oy which was the only important object of a campaign, was there? To avoid a transfer of the battlefield from Georgia to Alabama or Mississippi, was it wise to run the risk of transferring it to Kentucky or Ohio? Perhaps no movement which could have been contemplated by the Confederate authorities would have been more greatly to Sherman's advantage over Hood than the one they adopted. I cannot better show my own exact impression at the time respecting the operations of Sherman and Hood in 1864, than by an illustration that will be at once appreciated on every farm in America. When two fighting-cocks meet for the first time, battle is joined without delay, and is prosecuted with all possible vigor and skill. If the result is decisive the victor's triumph is loudly proclaimed, while the defeated combatant, with lowered crest, seeks safety in flight. If, on the contrary, the result is a drawn battle, the two antagonists, as if by common consent, slowly separate, carrying their head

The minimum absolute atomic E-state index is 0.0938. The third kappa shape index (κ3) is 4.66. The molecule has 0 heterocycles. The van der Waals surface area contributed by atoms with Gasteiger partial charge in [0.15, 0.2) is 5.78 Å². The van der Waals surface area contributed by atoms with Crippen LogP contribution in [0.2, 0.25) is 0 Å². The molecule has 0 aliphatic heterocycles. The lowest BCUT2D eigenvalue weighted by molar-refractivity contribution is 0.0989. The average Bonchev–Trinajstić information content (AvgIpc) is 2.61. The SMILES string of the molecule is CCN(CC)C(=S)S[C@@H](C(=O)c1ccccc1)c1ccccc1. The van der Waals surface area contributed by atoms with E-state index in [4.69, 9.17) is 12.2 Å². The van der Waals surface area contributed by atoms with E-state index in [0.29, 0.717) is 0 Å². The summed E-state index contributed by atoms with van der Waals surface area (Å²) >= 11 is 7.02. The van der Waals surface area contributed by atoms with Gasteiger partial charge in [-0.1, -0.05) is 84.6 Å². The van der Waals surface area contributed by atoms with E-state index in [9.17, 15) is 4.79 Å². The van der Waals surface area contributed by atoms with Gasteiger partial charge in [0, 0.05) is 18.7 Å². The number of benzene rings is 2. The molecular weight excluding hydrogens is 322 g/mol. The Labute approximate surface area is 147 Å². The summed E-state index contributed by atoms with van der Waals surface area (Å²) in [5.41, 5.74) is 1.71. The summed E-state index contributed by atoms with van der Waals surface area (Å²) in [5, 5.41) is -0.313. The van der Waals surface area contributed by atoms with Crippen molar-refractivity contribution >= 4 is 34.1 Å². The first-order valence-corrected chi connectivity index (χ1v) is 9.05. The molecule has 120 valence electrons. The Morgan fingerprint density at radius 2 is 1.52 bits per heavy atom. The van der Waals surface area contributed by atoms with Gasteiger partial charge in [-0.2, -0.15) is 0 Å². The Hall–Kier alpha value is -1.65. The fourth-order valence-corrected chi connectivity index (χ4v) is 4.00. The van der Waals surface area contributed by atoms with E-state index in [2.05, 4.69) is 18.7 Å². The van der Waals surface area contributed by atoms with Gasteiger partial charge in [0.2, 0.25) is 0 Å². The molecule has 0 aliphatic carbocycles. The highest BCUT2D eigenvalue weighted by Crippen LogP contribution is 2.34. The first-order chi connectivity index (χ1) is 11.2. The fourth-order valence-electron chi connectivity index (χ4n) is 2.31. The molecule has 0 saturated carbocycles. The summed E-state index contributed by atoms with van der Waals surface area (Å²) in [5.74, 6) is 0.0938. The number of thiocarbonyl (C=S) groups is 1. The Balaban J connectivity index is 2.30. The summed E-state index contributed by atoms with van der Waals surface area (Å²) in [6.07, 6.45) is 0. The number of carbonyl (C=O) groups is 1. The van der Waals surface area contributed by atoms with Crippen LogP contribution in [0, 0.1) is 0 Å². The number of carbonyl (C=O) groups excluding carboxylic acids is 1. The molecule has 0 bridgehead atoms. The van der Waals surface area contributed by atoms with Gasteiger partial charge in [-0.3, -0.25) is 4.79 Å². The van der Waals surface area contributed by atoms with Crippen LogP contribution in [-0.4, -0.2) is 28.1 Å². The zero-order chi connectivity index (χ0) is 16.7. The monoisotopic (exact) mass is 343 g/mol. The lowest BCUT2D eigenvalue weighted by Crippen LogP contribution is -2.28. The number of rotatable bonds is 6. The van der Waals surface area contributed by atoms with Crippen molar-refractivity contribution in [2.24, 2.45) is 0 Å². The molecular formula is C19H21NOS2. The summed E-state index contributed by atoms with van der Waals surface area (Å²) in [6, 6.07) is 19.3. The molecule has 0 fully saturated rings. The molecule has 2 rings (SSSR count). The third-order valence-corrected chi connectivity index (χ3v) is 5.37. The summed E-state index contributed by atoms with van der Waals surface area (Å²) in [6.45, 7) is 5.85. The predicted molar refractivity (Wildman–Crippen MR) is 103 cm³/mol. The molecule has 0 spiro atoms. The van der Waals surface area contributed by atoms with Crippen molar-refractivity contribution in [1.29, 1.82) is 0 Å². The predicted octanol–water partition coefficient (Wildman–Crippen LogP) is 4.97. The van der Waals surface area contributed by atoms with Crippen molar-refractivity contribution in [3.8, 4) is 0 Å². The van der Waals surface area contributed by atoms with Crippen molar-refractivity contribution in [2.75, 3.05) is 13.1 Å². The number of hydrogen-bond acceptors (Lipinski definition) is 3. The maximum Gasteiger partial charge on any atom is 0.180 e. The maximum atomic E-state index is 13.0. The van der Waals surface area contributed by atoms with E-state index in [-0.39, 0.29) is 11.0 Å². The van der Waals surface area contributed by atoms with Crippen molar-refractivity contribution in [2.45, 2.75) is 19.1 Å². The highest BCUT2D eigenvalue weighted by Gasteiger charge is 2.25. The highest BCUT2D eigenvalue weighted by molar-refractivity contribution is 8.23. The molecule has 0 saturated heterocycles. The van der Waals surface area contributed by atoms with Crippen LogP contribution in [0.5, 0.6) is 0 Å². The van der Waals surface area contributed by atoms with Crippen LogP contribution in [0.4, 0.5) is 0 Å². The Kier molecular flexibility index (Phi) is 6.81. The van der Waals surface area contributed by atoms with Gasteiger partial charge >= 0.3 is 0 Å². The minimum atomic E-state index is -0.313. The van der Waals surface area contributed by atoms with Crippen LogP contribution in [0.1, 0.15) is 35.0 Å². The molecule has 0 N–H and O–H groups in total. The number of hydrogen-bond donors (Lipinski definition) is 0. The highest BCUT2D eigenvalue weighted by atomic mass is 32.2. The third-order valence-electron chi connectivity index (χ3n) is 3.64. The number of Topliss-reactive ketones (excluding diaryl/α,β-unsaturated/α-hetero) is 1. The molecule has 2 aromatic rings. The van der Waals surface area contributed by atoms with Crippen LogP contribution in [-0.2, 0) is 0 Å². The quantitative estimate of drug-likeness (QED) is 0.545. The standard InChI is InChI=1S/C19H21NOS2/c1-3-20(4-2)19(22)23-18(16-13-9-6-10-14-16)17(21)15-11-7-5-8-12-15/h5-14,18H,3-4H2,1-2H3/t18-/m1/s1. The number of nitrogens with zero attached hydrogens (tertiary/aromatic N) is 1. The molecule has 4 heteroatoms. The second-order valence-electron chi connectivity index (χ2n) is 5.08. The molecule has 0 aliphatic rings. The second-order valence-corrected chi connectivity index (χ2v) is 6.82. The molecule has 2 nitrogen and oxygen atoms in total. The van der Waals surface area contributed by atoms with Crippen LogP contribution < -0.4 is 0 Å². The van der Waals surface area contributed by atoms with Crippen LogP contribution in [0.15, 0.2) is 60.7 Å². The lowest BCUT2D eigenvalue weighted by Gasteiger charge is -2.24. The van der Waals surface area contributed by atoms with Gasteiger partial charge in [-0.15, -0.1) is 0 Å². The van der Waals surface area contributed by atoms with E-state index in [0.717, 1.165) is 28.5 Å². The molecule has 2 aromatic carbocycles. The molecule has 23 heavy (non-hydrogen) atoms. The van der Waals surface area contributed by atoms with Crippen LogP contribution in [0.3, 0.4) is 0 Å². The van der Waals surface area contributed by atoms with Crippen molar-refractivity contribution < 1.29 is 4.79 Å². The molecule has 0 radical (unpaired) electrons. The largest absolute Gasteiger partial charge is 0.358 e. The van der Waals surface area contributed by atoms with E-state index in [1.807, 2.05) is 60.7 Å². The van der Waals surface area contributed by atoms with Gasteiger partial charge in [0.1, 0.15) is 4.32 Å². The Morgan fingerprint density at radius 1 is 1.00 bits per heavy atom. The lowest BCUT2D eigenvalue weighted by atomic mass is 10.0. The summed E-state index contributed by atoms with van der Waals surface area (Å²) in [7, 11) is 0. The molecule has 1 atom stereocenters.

October 10th, 1864 AD (search for this): chapter 16
en they then had on the muster-and pay-rolls. To have given the still more convincing proof of the power of the Union, by destroying one of the Confederate armies, would have taken a longer time. The following despatches fully show Sherman's first plan, assented to by Grant, the essential feature of which was that Thomas should be able to hold the line of the Tennessee firmly, and the corresponding information and instructions to Thomas: Sherman to Grant. Cartersville, Ga., October 10, 1864, 12 M. . . . Hood is now crossing the Coosa; twelve miles below Rome, bound west. If he passes over to the Mobile and Ohio road, had I not better execute the plan of my letter sent by Colonel Porter, and leave General Thomas with the troops now in Tennessee to defend the State? He will have an ample force when the reinforcements ordered reach Nashville. Grant to Sherman. City Point, Va., October 11, 1864, 11 A. M. Your despatch received. Does it not look as if Hoo
December 16th (search for this): chapter 16